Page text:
The Mysterious Pangolin

We celebrate the world’s most trafficked animal on World Pangolin Day. You are not alone if you have never seen a pangolin before or don’t know what it is. Even though it is the most trafficked animal, it is much less well-known than, for example, the rhino. Initiatives such as World Pangolin Day strive to change that and raise awareness of this particular animal’s plight.  

What is a Pangolin?

Pangolins are small, scaled mammals that feed on ants and termites. They have long, sharp claws to break open ant and termite mounds and a long tongue to lick up their meals. They play an essential role in the ecosystem by controlling ant and termite numbers. Additionally, by digging burrows, they turn over the soil and provide shelter for themselves and other species

Extremely rare and highly threatened

Since pangolins are small animals that usually only leave their burrows at night, most people have never seen them and don’t know what a pangolin is. This lack of awareness makes it difficult to protect these animals. And pangolins are in dire need of protection. All eight (possibly nine) pangolin species are listed as threatened on the International Union for Conservation of Nature (IUCN) Red List. 

Since they have no teeth and are slow-moving, their only defence against predators is their thick scales. When threatened, they curl into a tight ball that even lions find tough to penetrate. Unfortunately, this tendency to roll into a ball makes it easy for poachers to catch them.


1. Poaching

Poaching is one of the biggest threats facing pangolins. Pangolins are poached and trafficked for their meat and scales. Most of the pangolins poached in Africa are transported to Asia, where their meat is considered a delicacy and their scales are believed to contain medicinal properties in Chinese traditional medicine. 

Sometimes, poachers are caught with live pangolins in their possession. These pangolins often need special veterinary care. The Johannesburg Wildlife Veterinary Hospital and Investec Rhino Lifeline developed a specialized pangolin veterinary ward where they treat and rehabilitate pangolins confiscated by law enforcement. The team at the hospital has an 80% success rate of treating, rehabilitating, and releasing pangolins back into the wild.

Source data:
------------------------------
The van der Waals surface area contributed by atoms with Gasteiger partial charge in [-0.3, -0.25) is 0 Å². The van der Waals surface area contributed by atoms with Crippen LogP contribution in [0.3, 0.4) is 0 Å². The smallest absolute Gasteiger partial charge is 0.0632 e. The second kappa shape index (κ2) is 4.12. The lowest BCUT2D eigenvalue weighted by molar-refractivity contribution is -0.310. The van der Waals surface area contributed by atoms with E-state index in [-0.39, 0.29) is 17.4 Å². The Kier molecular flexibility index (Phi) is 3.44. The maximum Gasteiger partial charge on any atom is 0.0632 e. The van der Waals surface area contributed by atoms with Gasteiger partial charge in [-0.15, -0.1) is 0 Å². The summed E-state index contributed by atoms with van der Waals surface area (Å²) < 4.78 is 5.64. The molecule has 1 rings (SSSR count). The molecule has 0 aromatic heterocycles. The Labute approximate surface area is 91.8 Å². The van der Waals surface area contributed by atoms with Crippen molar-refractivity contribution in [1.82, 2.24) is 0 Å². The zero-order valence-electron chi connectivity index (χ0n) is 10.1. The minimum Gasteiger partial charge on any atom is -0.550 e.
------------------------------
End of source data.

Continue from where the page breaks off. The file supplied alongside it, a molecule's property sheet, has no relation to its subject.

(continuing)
2. Electric Fences

Electric fences are among the greatest threats to pangolins in South Africa, where poaching numbers are estimated to be lower than in other parts of the world. Up to 2,000 pangolins are electrocuted in South Africa each year. Since pangolins walk on their back legs, their exposed belly touches the lowest electric wire, triggering their defence mechanism of rolling into a ball, often resulting in the pangolin wrapping themselves even tighter around the electric wire. Several possible solutions have been investigated, including raising the lowest wire and smart energizers that automatically switch off individual wires to allow animals to escape.  

3. Climate Change

On top of the abovementioned threats, a new threat is on the horizon for these animals. Climate change models predict increases in air temperatures and sporadic rainfall events such as droughts, which can lead to reduced vegetation and, in turn, reduced ant and termite activity and food availability for pangolins.

Raising awareness through education

The future of pangolins in southern Africa is uncertain because of poaching, electric fences, climate change, and other threats such as habitat loss and road mortalities. Since most people have never seen a pangolin, raising awareness is vital. Increased public awareness is crucial for gaining corporate companies’ funding and increasing public pressure for harsh sentences for poachers. Environmental education and ecotourism have become essential components that can raise awareness about these remarkable creatures.

When educating the public, field guides are key role players. Ecotourism provides experiences for the public that can instil an appreciation for nature. Being out in the field regularly enables field guides to monitor the behaviour, movements, and distribution of endangered animals such as pangolins. Additionally, they can counter poaching attempts through regular patrols, reporting suspicious activity, and removing snares. EcoTraining trains guides to be custodians of wildlife, including endangered species like the pangolin.

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Real-life Sighting | A Pangolin in Makuleke

Not every day are you blessed with such a fantastic sighting. Instructor Sean Matthewson and our EcoTraining students came across this beauty recently at our Makuleke Camp.

About the Author:
Arista Botha

Arista Botha

Arista Botha is a freelance scientific writer with a background in research. She has a master’s in wildlife conservation physiology and several scientific publications. Arista worked as an associate research officer at the University of the Witwatersrand for five years while registered for a PhD. Instead of completing her PhD and pursuing an academic career, she became a writer. Her key areas of interest include wildlife, ecology, and the conservation of plants and animals.

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